Well supported with plenty of colour and B&W illustrations throughout, the work is preceded with; Foreword, Author’s note, Introduction, Maps and Glossary - all of which combine to produce a most enlightening, informative and very thorough job of work.
on 5 June 2013
Borneo Boys not only tells the story of the 1960s Borneo "Confrontation" but documents the early practical use of helicopters within the RAF, showing how this particular area developed and grew, resulting in principles and tried and tested methods that have become common practise.
It is indeed a refreshing change to read about the experiences of those who flew the lesser known helicopters in this relatively unknown theatre, compared to the exhausted subject of the Vietnam War. Aircraft such as the Bristol Belvedere, Westland Wessex, and in particular, the great Westland workhorse, the Wirlwind.
This book is an honest account of the "Confrontation", which in reality was no less a conflict than any other hot war. Roger Annett has done a sterling job and is uniquely positioned to explore this topic, himself having served in the conflict on fixed wing aircraft. The author's first hand experience and understanding makes the book easy to read and informative, giving the historical political context surrounding the confrontation, as well as information on the mixed type of aircraft that could by found operating in the area by the Royal Air Force, Royal Navy and the Army.
However, what propels this book into something more than merely a "unit" history or war chronicle, are the excellent first hand accounts and anecdotes from that new breed of pilots who flew these somewhat primitive helicopters, charting their backgrounds from school to cockpit harness in the skies over the dense Borneo jungle. Sharing not only their operational challenges but a slice of life.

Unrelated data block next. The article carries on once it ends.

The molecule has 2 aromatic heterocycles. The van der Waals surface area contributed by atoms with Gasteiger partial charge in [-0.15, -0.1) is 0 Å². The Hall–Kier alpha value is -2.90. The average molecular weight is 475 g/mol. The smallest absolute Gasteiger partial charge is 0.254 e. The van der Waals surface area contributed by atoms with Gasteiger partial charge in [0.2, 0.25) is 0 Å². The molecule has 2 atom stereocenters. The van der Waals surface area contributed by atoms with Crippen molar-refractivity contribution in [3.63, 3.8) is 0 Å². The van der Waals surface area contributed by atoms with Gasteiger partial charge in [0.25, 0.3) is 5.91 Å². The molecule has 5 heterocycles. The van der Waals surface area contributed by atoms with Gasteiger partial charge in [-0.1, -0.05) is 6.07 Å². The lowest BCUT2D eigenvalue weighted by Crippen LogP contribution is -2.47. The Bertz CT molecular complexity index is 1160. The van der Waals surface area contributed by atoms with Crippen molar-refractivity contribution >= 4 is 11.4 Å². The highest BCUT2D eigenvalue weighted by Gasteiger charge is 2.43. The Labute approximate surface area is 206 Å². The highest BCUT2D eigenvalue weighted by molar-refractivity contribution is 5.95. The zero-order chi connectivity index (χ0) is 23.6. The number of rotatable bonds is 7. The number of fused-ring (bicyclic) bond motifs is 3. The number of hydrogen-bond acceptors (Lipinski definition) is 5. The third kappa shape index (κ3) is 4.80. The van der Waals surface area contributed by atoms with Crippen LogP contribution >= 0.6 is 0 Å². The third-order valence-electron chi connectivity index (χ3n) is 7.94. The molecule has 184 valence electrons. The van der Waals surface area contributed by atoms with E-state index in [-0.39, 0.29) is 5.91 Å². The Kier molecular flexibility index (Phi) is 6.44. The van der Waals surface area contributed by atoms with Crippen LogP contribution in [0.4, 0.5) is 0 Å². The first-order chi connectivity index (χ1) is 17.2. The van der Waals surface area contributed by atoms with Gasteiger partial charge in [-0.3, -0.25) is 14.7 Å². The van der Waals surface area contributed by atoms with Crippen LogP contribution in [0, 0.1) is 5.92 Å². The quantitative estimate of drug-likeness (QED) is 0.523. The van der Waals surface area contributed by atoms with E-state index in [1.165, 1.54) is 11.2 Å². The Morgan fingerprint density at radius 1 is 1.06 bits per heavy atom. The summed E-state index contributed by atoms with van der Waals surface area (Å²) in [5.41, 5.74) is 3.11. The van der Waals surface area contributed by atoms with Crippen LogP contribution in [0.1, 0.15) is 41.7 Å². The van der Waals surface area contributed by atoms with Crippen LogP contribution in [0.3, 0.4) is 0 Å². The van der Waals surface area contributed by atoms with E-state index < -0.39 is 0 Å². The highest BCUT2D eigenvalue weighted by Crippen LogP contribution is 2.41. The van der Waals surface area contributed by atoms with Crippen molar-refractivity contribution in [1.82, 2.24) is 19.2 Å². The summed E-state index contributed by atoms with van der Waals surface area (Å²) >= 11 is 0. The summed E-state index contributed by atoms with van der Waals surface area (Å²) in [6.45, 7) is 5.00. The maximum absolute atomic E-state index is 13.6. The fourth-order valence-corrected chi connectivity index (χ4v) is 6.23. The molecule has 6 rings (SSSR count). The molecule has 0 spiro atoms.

Previously unseen snapshots taken by the pilots adds to their accounts, giving a human element and understanding to this book. Aside from these excellent photographs, also included are interesting charts and maps, which the pilots had pretty much to complete as they went along, highlighting the difficult job that these mostly 20 somethings had to carry out.
Borneo Boys is a fascinating read, set at a good pace. It is well presented and clear. A marvel of aviation history as well as an important account of post-colonial upheaval in that region of South East Asia.
on 16 October 2014
I must admit to a slight degree of bias prior to commenting on the content of this book as I spent more than a few highly enjoyable years "down the back" of the Whirlwind Mk 10 as a Crewman/Loadmaster,from 1967-1973 with 230Sqn,28 Sqn and latterly at Ternhill as one of the 2 staff Crewmen.Indeed as I sit writing this,I have hanging on my study wall a Flying Wing,CFS(H) 1973 photograph with a young Colin Ford,Centre Row 6th from left,as well as many other young "old hands".
However,to Borneo Boys.
Like so much of Britain's military past each historical campaign is merely a sum of its parts,yet I suspect the part played by the RAF Pilots (and Naval and AAC pilots) in the Borneo campaign laid the foundation for the strategies and techniques used in current helicopter operations so visible in Afghanistan and Iraq.
Multi-crewed,multi-engined helicopters,with all the modern technology,sophisticated weapons and communications,are the legacy of all that those young aircrews learned in Borneo during Confrontation.The story tells so vividly how young pilots,aircrew and groundcrew,did what our Forces did(and do) so well,muddle through with what kit you are given and win despite Whitehall.
I wonder how many of today's 6th Formers would know anything of Borneo and Confrontation?
The occasional tale which I (rarely) managed to prise out of Chunky Lord certainly underlined his dislike of Indonesian Mustangs!
Great read,well told and evocative of good old British derring-do.
Glad that the Amazon electronic brain picked this book for me.